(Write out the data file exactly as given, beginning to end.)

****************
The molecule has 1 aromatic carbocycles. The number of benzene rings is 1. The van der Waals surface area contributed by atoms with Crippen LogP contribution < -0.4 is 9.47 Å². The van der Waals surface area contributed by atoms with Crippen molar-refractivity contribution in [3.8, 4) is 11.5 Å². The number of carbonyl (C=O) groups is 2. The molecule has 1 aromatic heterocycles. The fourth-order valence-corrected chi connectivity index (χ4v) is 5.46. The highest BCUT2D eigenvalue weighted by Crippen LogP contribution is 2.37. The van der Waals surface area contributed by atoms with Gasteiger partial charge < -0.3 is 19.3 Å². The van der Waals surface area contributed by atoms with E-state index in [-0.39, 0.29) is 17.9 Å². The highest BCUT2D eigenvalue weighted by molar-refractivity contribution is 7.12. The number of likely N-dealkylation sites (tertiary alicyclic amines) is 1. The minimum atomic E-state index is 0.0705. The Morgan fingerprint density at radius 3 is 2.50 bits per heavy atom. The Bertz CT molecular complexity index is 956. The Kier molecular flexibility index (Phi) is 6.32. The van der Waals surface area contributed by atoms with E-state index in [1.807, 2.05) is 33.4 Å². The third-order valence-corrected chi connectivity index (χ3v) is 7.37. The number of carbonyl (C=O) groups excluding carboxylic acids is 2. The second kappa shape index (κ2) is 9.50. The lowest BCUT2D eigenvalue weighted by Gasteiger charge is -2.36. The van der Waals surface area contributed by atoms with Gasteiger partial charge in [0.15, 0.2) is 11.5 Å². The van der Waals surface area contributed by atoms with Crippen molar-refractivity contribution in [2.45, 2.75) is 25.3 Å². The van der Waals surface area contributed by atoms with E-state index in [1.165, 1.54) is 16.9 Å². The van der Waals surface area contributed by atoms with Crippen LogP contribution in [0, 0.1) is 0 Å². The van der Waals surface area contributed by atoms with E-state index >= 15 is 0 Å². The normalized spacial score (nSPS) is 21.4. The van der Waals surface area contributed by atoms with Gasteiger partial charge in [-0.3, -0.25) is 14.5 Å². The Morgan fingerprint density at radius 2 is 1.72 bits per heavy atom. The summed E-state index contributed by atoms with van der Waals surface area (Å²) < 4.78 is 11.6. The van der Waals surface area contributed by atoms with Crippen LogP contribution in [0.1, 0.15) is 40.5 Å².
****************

The molecule has 1 aromatic carbocycles. The number of benzene rings is 1. The van der Waals surface area contributed by atoms with Crippen LogP contribution < -0.4 is 9.47 Å². The van der Waals surface area contributed by atoms with Crippen molar-refractivity contribution in [3.8, 4) is 11.5 Å². The number of carbonyl (C=O) groups is 2. The molecule has 1 aromatic heterocycles. The fourth-order valence-corrected chi connectivity index (χ4v) is 5.46. The highest BCUT2D eigenvalue weighted by Crippen LogP contribution is 2.37. The van der Waals surface area contributed by atoms with Gasteiger partial charge < -0.3 is 19.3 Å². The van der Waals surface area contributed by atoms with E-state index in [-0.39, 0.29) is 17.9 Å². The highest BCUT2D eigenvalue weighted by molar-refractivity contribution is 7.12. The number of likely N-dealkylation sites (tertiary alicyclic amines) is 1. The minimum atomic E-state index is 0.0705. The Morgan fingerprint density at radius 3 is 2.50 bits per heavy atom. The Bertz CT molecular complexity index is 956. The Kier molecular flexibility index (Phi) is 6.32. The van der Waals surface area contributed by atoms with E-state index in [1.807, 2.05) is 33.4 Å². The third-order valence-corrected chi connectivity index (χ3v) is 7.37. The number of carbonyl (C=O) groups excluding carboxylic acids is 2. The second kappa shape index (κ2) is 9.50. The lowest BCUT2D eigenvalue weighted by Gasteiger charge is -2.36. The van der Waals surface area contributed by atoms with Gasteiger partial charge in [0.15, 0.2) is 11.5 Å². The van der Waals surface area contributed by atoms with Crippen molar-refractivity contribution in [2.45, 2.75) is 25.3 Å². The van der Waals surface area contributed by atoms with E-state index in [1.165, 1.54) is 16.9 Å². The van der Waals surface area contributed by atoms with Crippen LogP contribution in [0, 0.1) is 0 Å². The van der Waals surface area contributed by atoms with E-state index >= 15 is 0 Å². The normalized spacial score (nSPS) is 21.4. The van der Waals surface area contributed by atoms with Gasteiger partial charge in [-0.3, -0.25) is 14.5 Å². The Morgan fingerprint density at radius 2 is 1.72 bits per heavy atom. The summed E-state index contributed by atoms with van der Waals surface area (Å²) < 4.78 is 11.6. The van der Waals surface area contributed by atoms with Crippen LogP contribution in [0.1, 0.15) is 40.5 Å².